Uniformly at Random

The effects of slavery on science

leave a comment »

Another interesting notion from Peter Green’s The Hellenistic Age (Ch. 4):

Slaves were thus regarded as at once essential and a permanent threat.  The solution, a simple one, was to keep them fully occupied […].  All power was to be muscle-power.  The effect on Hellenistic science was striking.  It has often been pointed out that ancient inventors were familiar with steam power (indeed, produced a model) and could make effective pistons yet never combined their knowledge to build a steam-engine.  Water-driven mills were known but not used.  The same applied to the compound pulley, which enormously reduced the energy needed to shift a given mass.  The reason should now be clear.  Any device that left the servile labor force with spare energy was seen as a direct stimulus to revolution.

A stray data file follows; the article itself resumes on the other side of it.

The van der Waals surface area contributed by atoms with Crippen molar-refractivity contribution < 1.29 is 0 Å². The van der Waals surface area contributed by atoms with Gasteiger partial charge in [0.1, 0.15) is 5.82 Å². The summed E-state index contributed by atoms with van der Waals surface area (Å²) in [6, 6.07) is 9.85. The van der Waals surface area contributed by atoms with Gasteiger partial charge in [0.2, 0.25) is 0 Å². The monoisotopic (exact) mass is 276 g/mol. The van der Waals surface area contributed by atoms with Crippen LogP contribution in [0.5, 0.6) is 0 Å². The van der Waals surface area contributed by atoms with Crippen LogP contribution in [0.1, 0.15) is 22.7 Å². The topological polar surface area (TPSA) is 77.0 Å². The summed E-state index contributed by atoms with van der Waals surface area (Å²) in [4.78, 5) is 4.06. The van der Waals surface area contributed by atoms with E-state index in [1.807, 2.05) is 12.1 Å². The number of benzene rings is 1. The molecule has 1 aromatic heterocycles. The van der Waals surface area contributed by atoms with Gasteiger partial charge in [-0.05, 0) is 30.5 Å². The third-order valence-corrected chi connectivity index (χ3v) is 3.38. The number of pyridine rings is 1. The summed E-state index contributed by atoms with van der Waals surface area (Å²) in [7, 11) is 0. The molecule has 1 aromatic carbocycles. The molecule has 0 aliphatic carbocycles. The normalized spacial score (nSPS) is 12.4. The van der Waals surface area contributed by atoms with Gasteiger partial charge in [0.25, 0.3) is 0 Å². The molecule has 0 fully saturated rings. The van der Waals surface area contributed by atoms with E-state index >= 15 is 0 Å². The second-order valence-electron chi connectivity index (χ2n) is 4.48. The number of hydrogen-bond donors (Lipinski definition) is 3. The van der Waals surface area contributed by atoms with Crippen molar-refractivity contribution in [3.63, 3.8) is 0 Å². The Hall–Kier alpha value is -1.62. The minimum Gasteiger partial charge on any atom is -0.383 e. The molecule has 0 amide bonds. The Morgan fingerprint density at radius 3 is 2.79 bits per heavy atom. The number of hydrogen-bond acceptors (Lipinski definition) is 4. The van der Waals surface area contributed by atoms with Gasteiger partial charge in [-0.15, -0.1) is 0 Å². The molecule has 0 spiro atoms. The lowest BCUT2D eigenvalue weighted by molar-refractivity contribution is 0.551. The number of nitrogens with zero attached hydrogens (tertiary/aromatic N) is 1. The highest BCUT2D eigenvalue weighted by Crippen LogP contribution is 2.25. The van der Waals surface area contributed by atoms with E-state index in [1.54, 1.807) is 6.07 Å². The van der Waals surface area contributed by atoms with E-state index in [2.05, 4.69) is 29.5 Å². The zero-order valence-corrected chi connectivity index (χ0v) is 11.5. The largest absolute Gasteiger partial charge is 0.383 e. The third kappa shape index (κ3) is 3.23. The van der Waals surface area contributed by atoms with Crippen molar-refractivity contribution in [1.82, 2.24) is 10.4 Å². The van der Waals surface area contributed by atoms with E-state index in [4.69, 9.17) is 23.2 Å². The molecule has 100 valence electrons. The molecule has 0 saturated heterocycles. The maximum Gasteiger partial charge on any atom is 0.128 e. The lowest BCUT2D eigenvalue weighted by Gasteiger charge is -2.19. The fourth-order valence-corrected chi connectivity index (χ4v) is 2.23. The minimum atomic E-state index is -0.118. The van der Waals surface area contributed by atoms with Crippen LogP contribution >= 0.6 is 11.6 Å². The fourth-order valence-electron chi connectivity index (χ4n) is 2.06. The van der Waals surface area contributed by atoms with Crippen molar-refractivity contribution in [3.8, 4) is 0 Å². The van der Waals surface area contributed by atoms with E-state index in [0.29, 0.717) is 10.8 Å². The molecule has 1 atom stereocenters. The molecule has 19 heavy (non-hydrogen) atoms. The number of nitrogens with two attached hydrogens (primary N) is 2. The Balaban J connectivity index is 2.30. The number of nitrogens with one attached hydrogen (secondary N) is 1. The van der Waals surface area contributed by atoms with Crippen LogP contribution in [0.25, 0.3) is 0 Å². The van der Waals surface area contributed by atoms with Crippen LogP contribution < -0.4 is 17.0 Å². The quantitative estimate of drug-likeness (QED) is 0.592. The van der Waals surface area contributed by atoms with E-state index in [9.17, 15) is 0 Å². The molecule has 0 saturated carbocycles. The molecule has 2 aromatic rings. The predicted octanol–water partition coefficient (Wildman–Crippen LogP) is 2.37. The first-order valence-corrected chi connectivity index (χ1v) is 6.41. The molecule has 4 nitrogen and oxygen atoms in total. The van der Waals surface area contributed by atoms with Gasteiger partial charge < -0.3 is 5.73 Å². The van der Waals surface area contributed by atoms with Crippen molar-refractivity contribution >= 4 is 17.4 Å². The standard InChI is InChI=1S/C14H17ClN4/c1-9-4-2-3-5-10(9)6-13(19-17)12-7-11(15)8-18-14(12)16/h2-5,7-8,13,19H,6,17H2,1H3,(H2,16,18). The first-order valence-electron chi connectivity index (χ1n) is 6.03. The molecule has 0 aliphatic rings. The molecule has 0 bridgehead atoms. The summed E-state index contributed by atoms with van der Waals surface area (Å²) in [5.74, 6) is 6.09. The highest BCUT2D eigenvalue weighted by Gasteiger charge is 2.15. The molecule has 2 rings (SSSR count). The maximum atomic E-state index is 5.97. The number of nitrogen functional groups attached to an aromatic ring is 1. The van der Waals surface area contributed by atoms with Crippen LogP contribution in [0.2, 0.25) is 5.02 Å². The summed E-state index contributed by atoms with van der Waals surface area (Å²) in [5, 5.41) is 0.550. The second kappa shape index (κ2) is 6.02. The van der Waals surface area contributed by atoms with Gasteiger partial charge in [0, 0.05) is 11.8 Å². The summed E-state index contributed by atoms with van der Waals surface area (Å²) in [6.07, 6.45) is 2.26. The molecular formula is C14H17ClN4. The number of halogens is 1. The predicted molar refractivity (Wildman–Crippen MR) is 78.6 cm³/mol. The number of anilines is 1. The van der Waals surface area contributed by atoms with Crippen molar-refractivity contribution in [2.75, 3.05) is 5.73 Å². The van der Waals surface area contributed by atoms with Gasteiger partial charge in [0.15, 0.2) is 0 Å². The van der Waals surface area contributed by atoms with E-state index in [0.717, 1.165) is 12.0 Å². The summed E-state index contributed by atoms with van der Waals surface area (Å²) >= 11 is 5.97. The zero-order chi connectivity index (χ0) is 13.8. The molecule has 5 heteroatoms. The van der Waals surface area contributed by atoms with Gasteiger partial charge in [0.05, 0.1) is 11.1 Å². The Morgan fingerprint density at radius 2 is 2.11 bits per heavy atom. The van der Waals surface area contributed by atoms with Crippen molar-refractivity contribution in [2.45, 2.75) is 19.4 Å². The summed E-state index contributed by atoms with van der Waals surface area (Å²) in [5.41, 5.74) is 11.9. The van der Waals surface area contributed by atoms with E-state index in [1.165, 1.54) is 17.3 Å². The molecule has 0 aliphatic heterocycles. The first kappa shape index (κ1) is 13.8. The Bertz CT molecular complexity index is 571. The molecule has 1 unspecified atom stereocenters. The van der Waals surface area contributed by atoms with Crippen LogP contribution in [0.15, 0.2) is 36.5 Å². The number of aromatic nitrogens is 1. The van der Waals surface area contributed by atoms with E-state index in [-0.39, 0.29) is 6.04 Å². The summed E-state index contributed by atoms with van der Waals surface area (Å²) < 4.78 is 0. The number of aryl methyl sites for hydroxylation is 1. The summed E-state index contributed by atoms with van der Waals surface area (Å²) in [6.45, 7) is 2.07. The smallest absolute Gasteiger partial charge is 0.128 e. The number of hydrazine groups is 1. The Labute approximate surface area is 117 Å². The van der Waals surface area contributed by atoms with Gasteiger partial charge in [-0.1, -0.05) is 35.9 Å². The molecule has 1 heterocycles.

Written by uncudh

May 7, 2009 at 1:51 am

Leave a Reply

Fill in your details below or click an icon to log in:

WordPress.com Logo

You are commenting using your WordPress.com account. Log Out /  Change )

Google+ photo

You are commenting using your Google+ account. Log Out /  Change )

Twitter picture

You are commenting using your Twitter account. Log Out /  Change )

Facebook photo

You are commenting using your Facebook account. Log Out /  Change )

Connecting to %s

%d bloggers like this: